"We are more focused on Midway because the runways there are shorter than the runways at O'Hare," Molinaro said.
Almost 300 of the U.S.' 427 commercial airports have runways that do not meet the 1,000-foot standard. They must comply or provide alternate safety methods by 2015.
None of the four landing approaches to Midway meet the 1,000-foot standard, the FAA said.
A scant 82 feet separated the end of Runway 31 Center and a jet-engine blast wall struck by the Southwest Boeing 737-700 on Thursday. The safety zone at the other end of the same runway is even shorter, only 48 feet, according to the FAA.
Midway's longest safety zone, off the tip of Runway 22 Left on the northeast side of the airport, measures 127 feet, the FAA said.
Extending the zones to 1,000 feet would require major demolition of dozens--perhaps hundreds--of homes and businesses surrounding the airport, especially on the southwest, southeast and northwest corners. An expansion of runway safety areas beyond the existing northeast corner of the airport would primarily affect remote parking lots.
The southeast corner would likely be the most challenging. A 1,000-foot extension of runway 31C would jut deeply into dozens of residences, reaching about as far as West 64th Street and Kilpatrick Avenue. The extension of the 31R runway would cut across Cicero Avenue and clip at least a dozen homes between West 61st and West 62nd Streets, between Cicero and South Keating Avenue.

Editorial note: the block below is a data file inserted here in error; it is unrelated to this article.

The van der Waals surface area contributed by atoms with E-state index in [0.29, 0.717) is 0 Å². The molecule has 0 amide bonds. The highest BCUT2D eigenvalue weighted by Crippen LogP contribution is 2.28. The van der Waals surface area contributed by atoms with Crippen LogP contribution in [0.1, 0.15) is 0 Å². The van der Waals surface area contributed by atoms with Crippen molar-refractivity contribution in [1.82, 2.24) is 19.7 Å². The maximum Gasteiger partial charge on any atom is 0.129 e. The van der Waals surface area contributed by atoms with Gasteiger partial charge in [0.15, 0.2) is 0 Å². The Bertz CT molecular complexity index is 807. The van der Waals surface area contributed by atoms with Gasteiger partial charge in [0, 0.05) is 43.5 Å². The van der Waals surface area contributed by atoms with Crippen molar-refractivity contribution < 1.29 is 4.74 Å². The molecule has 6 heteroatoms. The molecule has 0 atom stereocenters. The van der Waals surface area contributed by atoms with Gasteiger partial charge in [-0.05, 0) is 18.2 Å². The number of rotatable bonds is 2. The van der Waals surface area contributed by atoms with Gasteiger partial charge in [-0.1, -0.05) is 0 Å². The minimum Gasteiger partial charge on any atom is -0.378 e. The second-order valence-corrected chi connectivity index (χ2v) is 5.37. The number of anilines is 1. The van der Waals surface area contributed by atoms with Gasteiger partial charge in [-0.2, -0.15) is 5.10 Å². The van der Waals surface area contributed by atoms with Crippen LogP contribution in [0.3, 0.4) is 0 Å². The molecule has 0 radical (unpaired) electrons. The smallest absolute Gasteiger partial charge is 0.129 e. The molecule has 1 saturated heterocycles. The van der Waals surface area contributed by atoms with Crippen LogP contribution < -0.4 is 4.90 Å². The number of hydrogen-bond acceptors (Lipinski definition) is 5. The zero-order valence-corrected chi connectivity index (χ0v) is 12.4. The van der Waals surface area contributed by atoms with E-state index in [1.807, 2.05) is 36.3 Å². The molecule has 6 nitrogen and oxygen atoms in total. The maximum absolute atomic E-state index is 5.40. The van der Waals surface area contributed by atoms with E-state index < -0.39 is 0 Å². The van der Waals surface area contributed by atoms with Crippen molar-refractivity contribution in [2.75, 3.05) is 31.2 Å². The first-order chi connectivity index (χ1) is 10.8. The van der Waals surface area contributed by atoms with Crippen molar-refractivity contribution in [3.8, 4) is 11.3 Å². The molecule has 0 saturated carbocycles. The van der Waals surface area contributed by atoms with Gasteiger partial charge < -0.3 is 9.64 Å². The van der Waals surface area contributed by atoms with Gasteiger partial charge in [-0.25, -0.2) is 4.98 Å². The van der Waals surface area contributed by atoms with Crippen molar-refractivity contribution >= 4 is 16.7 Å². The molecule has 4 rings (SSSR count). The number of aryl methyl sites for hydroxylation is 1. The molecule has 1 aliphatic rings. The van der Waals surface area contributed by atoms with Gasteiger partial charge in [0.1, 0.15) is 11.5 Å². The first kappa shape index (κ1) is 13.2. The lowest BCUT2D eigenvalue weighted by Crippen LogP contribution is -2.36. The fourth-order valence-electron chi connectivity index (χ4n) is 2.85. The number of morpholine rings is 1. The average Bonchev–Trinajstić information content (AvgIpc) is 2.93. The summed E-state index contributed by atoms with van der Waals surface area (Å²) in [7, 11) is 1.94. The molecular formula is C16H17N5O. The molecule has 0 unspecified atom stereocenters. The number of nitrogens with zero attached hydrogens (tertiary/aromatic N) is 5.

Meanwhile, the family of Joshua Woods was busy Monday making burial funeral arrangements for the boy.
Visitation will be from 4 to 9 p.m. Tuesday in Smits Funeral Homes-Steger Memorial Chapel in Steger.
A funeral service will be held at 11:30 a.m. Wednesday in the home at 3045 Chicago Rd.
Safety zones were recommended a year ago
200- to 300-foot concrete beds would be made of lightweight bricks designed to collapse under the weight of an aircraft, safely slowing the plane.
Sen. Evan Bayh is urging Trans. Sec. Norman Mineta to approve $42M in funding for lengthening the main runway and making other improvements at Gary/Chicago Int'l.
Oct. 7--The city is spending $11 million to install crushable concrete blocks aimed at halting airplanes if they overshoot a diagonal runway at O'Hare International Airport. The safety...